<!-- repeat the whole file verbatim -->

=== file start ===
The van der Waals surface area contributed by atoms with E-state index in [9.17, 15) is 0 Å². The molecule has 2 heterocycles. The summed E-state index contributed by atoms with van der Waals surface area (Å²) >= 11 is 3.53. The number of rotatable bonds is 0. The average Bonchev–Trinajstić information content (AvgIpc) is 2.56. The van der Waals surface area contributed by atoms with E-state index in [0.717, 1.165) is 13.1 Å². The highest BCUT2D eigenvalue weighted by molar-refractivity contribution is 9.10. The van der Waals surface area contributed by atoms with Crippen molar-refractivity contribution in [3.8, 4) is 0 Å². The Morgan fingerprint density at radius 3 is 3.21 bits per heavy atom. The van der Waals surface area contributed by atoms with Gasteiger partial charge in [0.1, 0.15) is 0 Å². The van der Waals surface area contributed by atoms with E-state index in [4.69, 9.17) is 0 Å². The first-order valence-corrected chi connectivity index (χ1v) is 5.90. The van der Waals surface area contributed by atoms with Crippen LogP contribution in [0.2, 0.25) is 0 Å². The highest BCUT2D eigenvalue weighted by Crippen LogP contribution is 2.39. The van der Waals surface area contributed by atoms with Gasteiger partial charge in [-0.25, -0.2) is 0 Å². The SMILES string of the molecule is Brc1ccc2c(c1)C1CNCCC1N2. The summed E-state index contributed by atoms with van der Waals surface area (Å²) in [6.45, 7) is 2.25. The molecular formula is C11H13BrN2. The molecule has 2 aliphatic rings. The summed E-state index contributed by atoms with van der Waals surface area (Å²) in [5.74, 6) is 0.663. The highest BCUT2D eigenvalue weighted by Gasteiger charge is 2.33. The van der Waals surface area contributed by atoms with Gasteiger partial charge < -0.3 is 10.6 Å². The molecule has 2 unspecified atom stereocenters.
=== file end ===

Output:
The van der Waals surface area contributed by atoms with E-state index in [9.17, 15) is 0 Å². The molecule has 2 heterocycles. The summed E-state index contributed by atoms with van der Waals surface area (Å²) >= 11 is 3.53. The number of rotatable bonds is 0. The average Bonchev–Trinajstić information content (AvgIpc) is 2.56. The van der Waals surface area contributed by atoms with E-state index in [0.717, 1.165) is 13.1 Å². The highest BCUT2D eigenvalue weighted by molar-refractivity contribution is 9.10. The van der Waals surface area contributed by atoms with Crippen molar-refractivity contribution in [3.8, 4) is 0 Å². The Morgan fingerprint density at radius 3 is 3.21 bits per heavy atom. The van der Waals surface area contributed by atoms with Gasteiger partial charge in [0.1, 0.15) is 0 Å². The van der Waals surface area contributed by atoms with E-state index in [4.69, 9.17) is 0 Å². The first-order valence-corrected chi connectivity index (χ1v) is 5.90. The van der Waals surface area contributed by atoms with Crippen LogP contribution in [0.2, 0.25) is 0 Å². The highest BCUT2D eigenvalue weighted by Crippen LogP contribution is 2.39. The van der Waals surface area contributed by atoms with Gasteiger partial charge in [-0.25, -0.2) is 0 Å². The SMILES string of the molecule is Brc1ccc2c(c1)C1CNCCC1N2. The summed E-state index contributed by atoms with van der Waals surface area (Å²) in [6.45, 7) is 2.25. The molecular formula is C11H13BrN2. The molecule has 2 aliphatic rings. The summed E-state index contributed by atoms with van der Waals surface area (Å²) in [5.74, 6) is 0.663. The highest BCUT2D eigenvalue weighted by Gasteiger charge is 2.33. The van der Waals surface area contributed by atoms with Gasteiger partial charge < -0.3 is 10.6 Å². The molecule has 2 unspecified atom stereocenters.